Nestlé to close two Health Science facilities in US, mulls options for instant coffee plant

USA – Swiss multinational food and drink conglomerate corporation, Nestlé, is set to close two Health Science facilities in the US as it continues to consider options” for its instant coffee plant in Northern New Jersey.

In a statutory employment notice, Nestlé Health Science, the Group’s division that focuses on health and medical nutrition, stated that it “is in the process of consolidating its supply chain network to increase efficiency.”

Chris Richardson, Nestlé Health Science director of project management and HR special projects, stated in the WARN notice that “312 positions will be eliminated permanently” at the two plants, located in the west of Pittsburgh, in Robinson and Findlay townships.

“There are no bumping rights at the impacted facility. The employees have no elected collective bargaining representative,” he noted, adding that the jobs are set to be cut from the end of June.

In the Swiss company’s latest results for the three months until 31 March, Health Science marked organic growth of 2.8%.

In the release of the results, Nestlé said: “Growth in Nestlé Health Science was driven by pricing, e-commerce momentum, and geographic expansion. The business continued to gain market share.”

It also highlighted that the Health Science division held a stake worth US$700m in Prometheus Biosciences, which has been acquired by Merck for US$10.8bn.

For its instant coffee plant in Northern New Jersey, which employs about 227 people, the company’s spokesperson said: “The factory is limited based on its age, flexibility, and ability to meet growing consumer demand cost-effectively.”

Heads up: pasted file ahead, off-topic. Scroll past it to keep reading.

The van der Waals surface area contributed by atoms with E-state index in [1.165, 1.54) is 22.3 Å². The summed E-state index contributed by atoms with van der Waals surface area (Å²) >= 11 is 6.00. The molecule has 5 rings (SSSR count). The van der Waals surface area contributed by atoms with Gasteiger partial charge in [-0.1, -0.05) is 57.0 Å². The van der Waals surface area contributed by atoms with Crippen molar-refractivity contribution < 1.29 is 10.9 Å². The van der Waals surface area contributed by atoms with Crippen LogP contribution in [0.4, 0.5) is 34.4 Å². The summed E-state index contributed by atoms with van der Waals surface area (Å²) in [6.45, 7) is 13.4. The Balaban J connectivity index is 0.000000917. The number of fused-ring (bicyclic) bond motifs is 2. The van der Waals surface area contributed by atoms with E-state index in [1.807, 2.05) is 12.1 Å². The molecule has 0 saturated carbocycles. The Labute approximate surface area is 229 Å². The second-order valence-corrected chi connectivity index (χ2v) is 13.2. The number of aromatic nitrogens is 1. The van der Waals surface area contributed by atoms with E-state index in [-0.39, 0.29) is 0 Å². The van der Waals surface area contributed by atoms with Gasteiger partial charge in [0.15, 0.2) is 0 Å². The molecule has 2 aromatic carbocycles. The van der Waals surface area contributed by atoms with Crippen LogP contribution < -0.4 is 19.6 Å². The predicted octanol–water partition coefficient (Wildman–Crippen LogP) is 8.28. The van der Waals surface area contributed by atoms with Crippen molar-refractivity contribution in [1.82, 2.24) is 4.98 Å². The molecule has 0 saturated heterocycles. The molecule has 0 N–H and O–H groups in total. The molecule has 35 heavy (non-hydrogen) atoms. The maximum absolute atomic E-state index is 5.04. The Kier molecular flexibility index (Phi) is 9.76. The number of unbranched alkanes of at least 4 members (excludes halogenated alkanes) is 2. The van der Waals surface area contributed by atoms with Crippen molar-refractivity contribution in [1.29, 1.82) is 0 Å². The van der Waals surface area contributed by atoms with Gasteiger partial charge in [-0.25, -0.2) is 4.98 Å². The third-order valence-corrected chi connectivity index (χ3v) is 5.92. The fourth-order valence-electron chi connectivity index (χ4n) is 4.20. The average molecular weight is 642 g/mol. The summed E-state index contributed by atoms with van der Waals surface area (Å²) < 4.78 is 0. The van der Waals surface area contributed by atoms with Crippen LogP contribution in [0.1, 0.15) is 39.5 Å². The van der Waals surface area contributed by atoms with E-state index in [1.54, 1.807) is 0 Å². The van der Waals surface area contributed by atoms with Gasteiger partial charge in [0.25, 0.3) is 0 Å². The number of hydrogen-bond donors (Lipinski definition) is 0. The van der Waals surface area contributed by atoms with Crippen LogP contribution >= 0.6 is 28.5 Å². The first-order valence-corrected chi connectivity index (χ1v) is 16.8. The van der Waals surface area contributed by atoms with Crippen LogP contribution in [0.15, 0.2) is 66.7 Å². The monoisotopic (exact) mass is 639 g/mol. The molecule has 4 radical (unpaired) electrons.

“As Nestlé evolves to meet consumer needs now and, in the future, we must ensure our manufacturing network is dynamic and set up to support our business,” the spokesperson noted.

As companies like Nestle deal with aging infrastructure across their networks, it makes fiscal sense for many to consider closing the aging plant even if it results in the loss of jobs rather than retrofitting them.

Automation and other forms of technology are constantly improving and to stay competitive, food and beverage companies are faced with big decisions on how to best spend their money and remain productive.

Last year, Nestlé said it was closing its Sweet Earth Foods facility in Moss Landing, California, with production moving to Ohio. The move, the company said, “will help optimize production and utilization across our meals manufacturing network, as well as streamline delivery to our customers.”

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